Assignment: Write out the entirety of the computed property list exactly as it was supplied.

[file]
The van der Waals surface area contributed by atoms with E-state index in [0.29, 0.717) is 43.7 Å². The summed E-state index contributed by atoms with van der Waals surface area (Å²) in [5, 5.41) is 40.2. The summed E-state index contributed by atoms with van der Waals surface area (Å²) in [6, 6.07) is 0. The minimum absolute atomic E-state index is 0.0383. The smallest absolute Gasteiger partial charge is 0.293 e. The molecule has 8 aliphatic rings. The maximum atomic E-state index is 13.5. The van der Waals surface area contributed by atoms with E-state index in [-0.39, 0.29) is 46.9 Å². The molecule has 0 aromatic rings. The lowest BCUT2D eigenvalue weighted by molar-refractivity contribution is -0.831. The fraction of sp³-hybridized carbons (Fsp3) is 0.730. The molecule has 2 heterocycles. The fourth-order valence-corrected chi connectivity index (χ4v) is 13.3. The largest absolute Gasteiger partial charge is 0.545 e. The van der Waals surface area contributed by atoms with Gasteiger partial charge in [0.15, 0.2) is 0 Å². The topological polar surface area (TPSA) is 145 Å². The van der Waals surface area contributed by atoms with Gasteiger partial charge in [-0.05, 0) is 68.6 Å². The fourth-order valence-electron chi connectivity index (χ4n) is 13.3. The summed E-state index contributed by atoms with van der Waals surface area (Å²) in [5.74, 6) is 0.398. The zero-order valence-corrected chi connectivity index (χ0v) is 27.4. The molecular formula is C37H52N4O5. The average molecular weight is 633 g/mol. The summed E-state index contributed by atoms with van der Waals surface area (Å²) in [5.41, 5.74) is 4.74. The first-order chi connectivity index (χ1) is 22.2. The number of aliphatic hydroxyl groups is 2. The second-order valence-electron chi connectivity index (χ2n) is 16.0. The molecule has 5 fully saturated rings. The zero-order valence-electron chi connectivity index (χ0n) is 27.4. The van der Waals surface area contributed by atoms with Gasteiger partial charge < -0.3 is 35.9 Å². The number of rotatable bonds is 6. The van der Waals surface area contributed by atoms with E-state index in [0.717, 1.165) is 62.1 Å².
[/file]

The van der Waals surface area contributed by atoms with E-state index in [0.29, 0.717) is 43.7 Å². The summed E-state index contributed by atoms with van der Waals surface area (Å²) in [5, 5.41) is 40.2. The summed E-state index contributed by atoms with van der Waals surface area (Å²) in [6, 6.07) is 0. The minimum absolute atomic E-state index is 0.0383. The smallest absolute Gasteiger partial charge is 0.293 e. The molecule has 8 aliphatic rings. The maximum atomic E-state index is 13.5. The van der Waals surface area contributed by atoms with E-state index in [-0.39, 0.29) is 46.9 Å². The molecule has 0 aromatic rings. The lowest BCUT2D eigenvalue weighted by molar-refractivity contribution is -0.831. The fraction of sp³-hybridized carbons (Fsp3) is 0.730. The molecule has 2 heterocycles. The fourth-order valence-corrected chi connectivity index (χ4v) is 13.3. The largest absolute Gasteiger partial charge is 0.545 e. The van der Waals surface area contributed by atoms with Gasteiger partial charge in [0.15, 0.2) is 0 Å². The topological polar surface area (TPSA) is 145 Å². The van der Waals surface area contributed by atoms with Gasteiger partial charge in [-0.05, 0) is 68.6 Å². The fourth-order valence-electron chi connectivity index (χ4n) is 13.3. The summed E-state index contributed by atoms with van der Waals surface area (Å²) in [5.74, 6) is 0.398. The zero-order valence-corrected chi connectivity index (χ0v) is 27.4. The molecular formula is C37H52N4O5. The average molecular weight is 633 g/mol. The summed E-state index contributed by atoms with van der Waals surface area (Å²) in [5.41, 5.74) is 4.74. The first-order chi connectivity index (χ1) is 22.2. The number of aliphatic hydroxyl groups is 2. The second-order valence-electron chi connectivity index (χ2n) is 16.0. The molecule has 5 fully saturated rings. The zero-order valence-electron chi connectivity index (χ0n) is 27.4. The van der Waals surface area contributed by atoms with Gasteiger partial charge < -0.3 is 35.9 Å². The number of rotatable bonds is 6. The van der Waals surface area contributed by atoms with E-state index in [0.717, 1.165) is 62.1 Å².